Visual style: looking good ≈ being good
- How a website looks affects the way it is perceived.
- A designer balances elements to achieve unity.
- There has been a trend towards a more minimal, ‘flat’ design style on the web recently, which may reflect a quest for a more authentic design style.
- LAWA avoids visual ornamentation, but photographs add a human element.
- Making Good employs personal imagery to disclose to the viewer how I work and think.
…social psychology research has shown that physically attractive sources (usually people) have been perceived to be credible sources … [this] also seems to hold true for evaluating the credibility of Web sites
(Fogg et al., 2002, p.58)
In good taste
Several studies suggest that aesthetically appealing websites are more trusted (Fogg et al. (2002), , )Robins & Holmes (2008), Alsudani & Casey (2009), Coker (2011)), but what makes a website attractive is less well defined.
Fogg et al. (2002) state that user credibility judgements are 75% based on overall aesthetics, but do not expand on how the users determine what makes an aesthetically superior website. Coker (2011) measured an increased overall trust of websites as “the internet has become prettier”, but a decrease in loyalty. Alsudani & Casey (2009) attempt to evaluate “aesthetic credibility factors” to enhance HCI. They assess “pure individual factors” (typography, design, pictures, etc) and visual composition as a whole, based on Gestalt psychology principles. They surmise “The more the home page of a web site achieves 'unity’ in its design, the more it is considered to be credible from the first look”.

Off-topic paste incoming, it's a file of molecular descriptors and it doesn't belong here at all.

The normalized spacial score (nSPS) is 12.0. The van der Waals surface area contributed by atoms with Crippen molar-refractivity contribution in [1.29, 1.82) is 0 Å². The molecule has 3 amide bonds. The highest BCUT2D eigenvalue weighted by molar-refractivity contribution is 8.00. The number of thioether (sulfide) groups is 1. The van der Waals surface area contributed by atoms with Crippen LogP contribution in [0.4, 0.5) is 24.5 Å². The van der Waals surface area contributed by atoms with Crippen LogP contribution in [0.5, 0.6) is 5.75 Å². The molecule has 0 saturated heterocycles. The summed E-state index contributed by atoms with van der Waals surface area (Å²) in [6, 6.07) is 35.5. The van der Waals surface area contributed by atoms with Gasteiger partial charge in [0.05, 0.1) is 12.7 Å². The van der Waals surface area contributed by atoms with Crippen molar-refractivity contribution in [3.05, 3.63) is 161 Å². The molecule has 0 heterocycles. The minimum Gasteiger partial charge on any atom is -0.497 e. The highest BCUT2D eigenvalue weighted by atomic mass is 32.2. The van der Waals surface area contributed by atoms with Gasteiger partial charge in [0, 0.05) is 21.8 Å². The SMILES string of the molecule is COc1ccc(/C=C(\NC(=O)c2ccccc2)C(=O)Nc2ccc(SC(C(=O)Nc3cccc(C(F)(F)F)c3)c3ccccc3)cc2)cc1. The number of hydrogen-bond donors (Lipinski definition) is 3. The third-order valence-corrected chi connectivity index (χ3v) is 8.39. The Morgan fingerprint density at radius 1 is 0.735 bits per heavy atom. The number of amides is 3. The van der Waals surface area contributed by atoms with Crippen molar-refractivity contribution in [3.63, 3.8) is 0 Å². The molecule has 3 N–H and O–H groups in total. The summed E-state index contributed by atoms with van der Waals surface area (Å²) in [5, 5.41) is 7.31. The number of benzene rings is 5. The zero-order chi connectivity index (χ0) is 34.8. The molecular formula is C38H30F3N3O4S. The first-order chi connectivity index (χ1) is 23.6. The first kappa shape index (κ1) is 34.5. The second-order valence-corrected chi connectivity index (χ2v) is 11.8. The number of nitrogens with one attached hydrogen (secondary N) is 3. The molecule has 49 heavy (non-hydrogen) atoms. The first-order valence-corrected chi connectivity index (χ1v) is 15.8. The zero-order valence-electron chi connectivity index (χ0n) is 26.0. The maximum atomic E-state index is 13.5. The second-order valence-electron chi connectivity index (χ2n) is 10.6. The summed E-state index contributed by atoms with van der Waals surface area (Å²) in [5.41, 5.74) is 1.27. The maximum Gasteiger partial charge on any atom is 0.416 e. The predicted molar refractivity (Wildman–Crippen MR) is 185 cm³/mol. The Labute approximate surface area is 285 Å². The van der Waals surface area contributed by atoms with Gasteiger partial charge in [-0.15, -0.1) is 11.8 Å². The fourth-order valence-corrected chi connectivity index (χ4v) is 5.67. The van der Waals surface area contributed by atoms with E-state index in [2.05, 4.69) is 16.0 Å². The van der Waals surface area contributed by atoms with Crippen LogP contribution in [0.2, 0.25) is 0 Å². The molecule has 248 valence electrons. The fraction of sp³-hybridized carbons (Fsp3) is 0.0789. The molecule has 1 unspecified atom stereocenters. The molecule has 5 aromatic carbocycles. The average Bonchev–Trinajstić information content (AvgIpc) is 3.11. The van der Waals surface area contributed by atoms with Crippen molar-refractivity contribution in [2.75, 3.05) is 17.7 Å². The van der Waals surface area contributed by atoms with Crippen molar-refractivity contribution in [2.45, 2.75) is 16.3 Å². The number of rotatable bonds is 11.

From a designer’s perspective, the results of their tests are unsurprising. Typographic hierarchy, colour balance and careful placement of images are a designer's stock-in-trade, but they are not taught (and likely cannot be learnt) formulaically. Moreover, despite using a rigorous framework, what Alsudani & Casey deem to be more, or less, harmonious or balanced is by its nature subjective. As Jennifer Tidwell (2006) says, “good design can’t be reduced to a recipe”, but, a good designer can balance the right ingredients.
Accept perhaps that we are using binary and pixels on a machine… I myself have laboured over getting fake stickers and tea stains to look right in Photoshop before bringing them into my pages with CSS, but, in all honesty, who has ever managed to get a cup of tea to stick to a vertical computer screen? This is not a reality.
Just as in the 19th century changes in technology allowed ornamentation to flourish, post-web 2.0 design became increasingly stylistic and visually ornamented, enabled by tools like Adobe Flash. The epitome of this was the mimicking of real-world textures, such as the use of fake leather texture in Apple’s calendar app. The term skeuomorphism has been applied to this style.